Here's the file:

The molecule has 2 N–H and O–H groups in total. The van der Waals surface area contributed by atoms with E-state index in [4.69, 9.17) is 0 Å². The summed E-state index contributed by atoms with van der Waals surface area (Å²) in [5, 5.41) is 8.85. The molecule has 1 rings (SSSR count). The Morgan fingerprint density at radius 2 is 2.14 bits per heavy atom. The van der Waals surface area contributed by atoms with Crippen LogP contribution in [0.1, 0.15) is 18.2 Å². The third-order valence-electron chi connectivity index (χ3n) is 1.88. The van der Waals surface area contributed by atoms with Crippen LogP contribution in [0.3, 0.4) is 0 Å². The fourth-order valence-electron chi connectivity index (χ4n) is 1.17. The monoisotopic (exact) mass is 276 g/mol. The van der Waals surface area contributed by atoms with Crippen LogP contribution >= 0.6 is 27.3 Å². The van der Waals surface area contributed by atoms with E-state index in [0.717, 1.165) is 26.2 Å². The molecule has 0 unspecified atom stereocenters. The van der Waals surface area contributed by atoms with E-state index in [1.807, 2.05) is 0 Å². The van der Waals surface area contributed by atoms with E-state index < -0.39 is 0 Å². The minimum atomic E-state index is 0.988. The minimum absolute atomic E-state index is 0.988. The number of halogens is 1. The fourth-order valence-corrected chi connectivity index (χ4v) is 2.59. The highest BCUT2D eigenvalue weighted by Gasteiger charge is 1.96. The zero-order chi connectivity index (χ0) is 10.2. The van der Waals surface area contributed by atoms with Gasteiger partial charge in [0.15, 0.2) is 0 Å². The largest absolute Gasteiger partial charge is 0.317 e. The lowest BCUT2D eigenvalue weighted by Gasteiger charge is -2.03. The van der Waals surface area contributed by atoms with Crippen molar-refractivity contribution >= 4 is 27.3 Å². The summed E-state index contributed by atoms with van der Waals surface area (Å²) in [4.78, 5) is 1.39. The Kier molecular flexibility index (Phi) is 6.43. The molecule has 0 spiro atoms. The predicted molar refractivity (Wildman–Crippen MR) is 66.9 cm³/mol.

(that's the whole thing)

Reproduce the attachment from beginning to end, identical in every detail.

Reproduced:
The molecule has 2 N–H and O–H groups in total. The van der Waals surface area contributed by atoms with E-state index in [4.69, 9.17) is 0 Å². The summed E-state index contributed by atoms with van der Waals surface area (Å²) in [5, 5.41) is 8.85. The molecule has 1 rings (SSSR count). The Morgan fingerprint density at radius 2 is 2.14 bits per heavy atom. The van der Waals surface area contributed by atoms with Crippen LogP contribution in [0.1, 0.15) is 18.2 Å². The third-order valence-electron chi connectivity index (χ3n) is 1.88. The van der Waals surface area contributed by atoms with Crippen LogP contribution in [0.3, 0.4) is 0 Å². The fourth-order valence-electron chi connectivity index (χ4n) is 1.17. The monoisotopic (exact) mass is 276 g/mol. The van der Waals surface area contributed by atoms with Crippen LogP contribution >= 0.6 is 27.3 Å². The van der Waals surface area contributed by atoms with E-state index in [0.717, 1.165) is 26.2 Å². The molecule has 0 unspecified atom stereocenters. The van der Waals surface area contributed by atoms with E-state index in [1.807, 2.05) is 0 Å². The van der Waals surface area contributed by atoms with E-state index < -0.39 is 0 Å². The minimum atomic E-state index is 0.988. The minimum absolute atomic E-state index is 0.988. The number of halogens is 1. The fourth-order valence-corrected chi connectivity index (χ4v) is 2.59. The highest BCUT2D eigenvalue weighted by Gasteiger charge is 1.96. The zero-order chi connectivity index (χ0) is 10.2. The van der Waals surface area contributed by atoms with Gasteiger partial charge in [0.15, 0.2) is 0 Å². The largest absolute Gasteiger partial charge is 0.317 e. The lowest BCUT2D eigenvalue weighted by Gasteiger charge is -2.03. The van der Waals surface area contributed by atoms with Crippen molar-refractivity contribution >= 4 is 27.3 Å². The summed E-state index contributed by atoms with van der Waals surface area (Å²) in [4.78, 5) is 1.39. The Kier molecular flexibility index (Phi) is 6.43. The molecule has 0 spiro atoms. The predicted molar refractivity (Wildman–Crippen MR) is 66.9 cm³/mol.